Components 108 are pieces of telecommunications equipment in infrastructure 102 that may be kept or maintained in a housing 106 (e.g., a cabinet) within the infrastructure 102. Components for example may be cross-connect panels, modules, terminal blocks, protector blocks, chassis, backplanes, switches, digital radios, repeaters and so forth. Generally, components 108 may be those devices utilized for processing and distributing signals in infrastructure 102 and which may be maintained in a housing 104. Components 108 may also be used to manage cabling in infrastructure 102. Components 108 may terminate, interconnect or cross-connect a plurality of network elements 110 within infrastructure 102. Components 108 may be utilized to distribute telecommunications signals sent to and from infrastructure 102 by one or more end-users 112 using an end-user device 114. The interconnections between telecommunications equipment (e.g., cabinets 106, components 108 and network elements 110) provide signal pathways for telecommunications signals. Interconnection may be via one or more components 108 such as by connectors disposed on a component, such as a protector block, or may be internal to the components 108 such as via cabling within a component 108. Representative interconnections are shown by dashed lines in FIG. 1 and numerous interconnections within and between telecommunication equipment are typical.

Network elements 110 may be implemented in a variety of ways. For example, network elements 110 may be configured as switches, digital cross connect system (DCS), telecommunication panels, terminal blocks, protector blocks, digital radios, fiber optic equipment, network office terminating equipment, and any other telecommunication equipment or devices employed in a telecommunications infrastructure 102. It is noted that one or more of the components 108 within a cabinet 106 may also be a network element 110. In other words, network elements 110 may be found within a cabinet 106 as component 108 of the cabinet. Thus, in a particular cabinet 106 interconnections may be between network elements 110 externally (e.g., not in the same cabinet) or internally (e.g., within the same cabinet). Naturally, internal and external interconnections may be mixed such that a single cabinet 106 will have both internal and external interconnections. Further, such connections for a particular cabinet 106 might be made wholly within a particular site 104. Interconnections may also be made between a plurality of sites 104(1)-104(j).

In an implementation, a cabinet 106 has a plurality of components 108 to connect numerous lines. A cabinet 106 may have a plurality of components 108 as depicted in FIG. 1 by 108(1), 108(2), . . . , 108(n), where “n” may be any integer from one to “N”. Components 108(1)-108(n) generally provide modular connection points within a cabinet 106 between various network elements 110 such as switches, cross-connects, terminal blocks, protector blocks and so forth. End-users 112 may be connected via twisted pair cabling to protector blocks 108(1)-108(n) in a cabinet 106 located within infrastructure 102. Further, end-users 112 may be connected via a plurality of network elements 110 which are connected via the various equipment in infrastructure 102, including the interconnections of a plurality of protector blocks such as protector blocks 108(1)-108(n). For example, an end-user telephone call made between end user 112(1) and end user 112(2) may be routed using one or more protector blocks 108(1)-108(n) and/or various network elements 110 within infrastructure 102.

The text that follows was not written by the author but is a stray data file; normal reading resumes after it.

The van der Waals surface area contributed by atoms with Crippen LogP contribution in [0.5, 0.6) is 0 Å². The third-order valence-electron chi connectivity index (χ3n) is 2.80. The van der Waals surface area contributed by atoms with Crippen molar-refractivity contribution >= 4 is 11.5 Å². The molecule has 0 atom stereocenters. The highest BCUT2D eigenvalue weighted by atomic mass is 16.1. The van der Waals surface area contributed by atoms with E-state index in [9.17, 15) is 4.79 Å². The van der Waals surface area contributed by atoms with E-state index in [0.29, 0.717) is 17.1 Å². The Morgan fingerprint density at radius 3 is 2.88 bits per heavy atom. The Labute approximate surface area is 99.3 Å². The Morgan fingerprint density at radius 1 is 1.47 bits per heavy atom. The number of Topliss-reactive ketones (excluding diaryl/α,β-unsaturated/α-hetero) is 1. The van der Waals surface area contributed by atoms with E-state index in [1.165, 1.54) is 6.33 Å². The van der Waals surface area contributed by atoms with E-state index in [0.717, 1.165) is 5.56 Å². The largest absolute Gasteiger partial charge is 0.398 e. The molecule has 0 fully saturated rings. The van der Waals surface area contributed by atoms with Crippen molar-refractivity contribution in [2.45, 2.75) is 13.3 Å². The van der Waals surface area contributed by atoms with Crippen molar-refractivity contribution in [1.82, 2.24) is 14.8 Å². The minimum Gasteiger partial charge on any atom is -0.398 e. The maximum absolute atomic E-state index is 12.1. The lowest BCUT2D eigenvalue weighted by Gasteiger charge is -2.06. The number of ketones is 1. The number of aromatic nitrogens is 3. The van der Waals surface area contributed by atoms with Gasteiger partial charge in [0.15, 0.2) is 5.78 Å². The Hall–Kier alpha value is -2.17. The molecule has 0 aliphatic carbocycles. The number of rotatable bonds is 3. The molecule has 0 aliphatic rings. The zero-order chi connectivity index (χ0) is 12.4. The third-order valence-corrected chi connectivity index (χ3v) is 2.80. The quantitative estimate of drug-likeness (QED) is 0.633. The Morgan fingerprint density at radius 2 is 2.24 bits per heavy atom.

The environment 100 depicts a plurality of end users 112(1)-112(k), where “k” may be any integer from one to “K”. End users 112(1)-112(k) may be communicatively coupled, one to another, via a telecommunication network including infrastructure 102. End users 112 may be implemented in a wide variety of ways, such as consumers, business users, internal users in a private network, and other types of users that use telecommunications signals or transmit and receive telecommunications signals. Additionally, for purposes of the following discussion clients 112(1)-112(k) may also refer to client devices and software which are operable to transmit and receive telecommunications signals. Thus, clients 112(1)-112(k) maybe implemented as users, software and devices.

The interconnection of pieces of equipment (e.g. cabinets 106, components 108 and network elements 110, and so forth) provides signal pathways between equipment for signals input to and output from infrastructure 102. For example, end-users 112(1)-112(k) may send signals into the infrastructure 102 and receive signals output from the infrastructure using a variety of end user devices 114. For example, end user 112(2) may communicate with end user 112(k) via end-user device 114 (e.g., a telephone). Thus, signals sent to and from infrastructure by end-users 112 via an end user device 114, may be routed directed, processed, and distributed in a variety of ways via the equipment and interconnections within infrastructure 102.

In an implementation, one or more cabinets 106(1)-106(m) may be configured as equipment racks. An equipment rack provides mountings for a plurality of components 108(1)-108(n). Generally, a rack refers to cabinet 106 configured with an open frame housing as opposed to an enclosure with doors and so forth. As will become apparent in the following discussion a cabinet 106 configured as a rack may be provided with one or more variable features including, interlocking upright members, variable dimensions, removable mounting members, and/or insertable structural members. In this manner, a cabinet 106 may be configured and reconfigured for a variety of applications within a telecommunications infrastructure. Thus, reconfiguration of telecommunication infrastructure may be accomplished without requiring a new rack, without redesigning existing housing structures and so forth.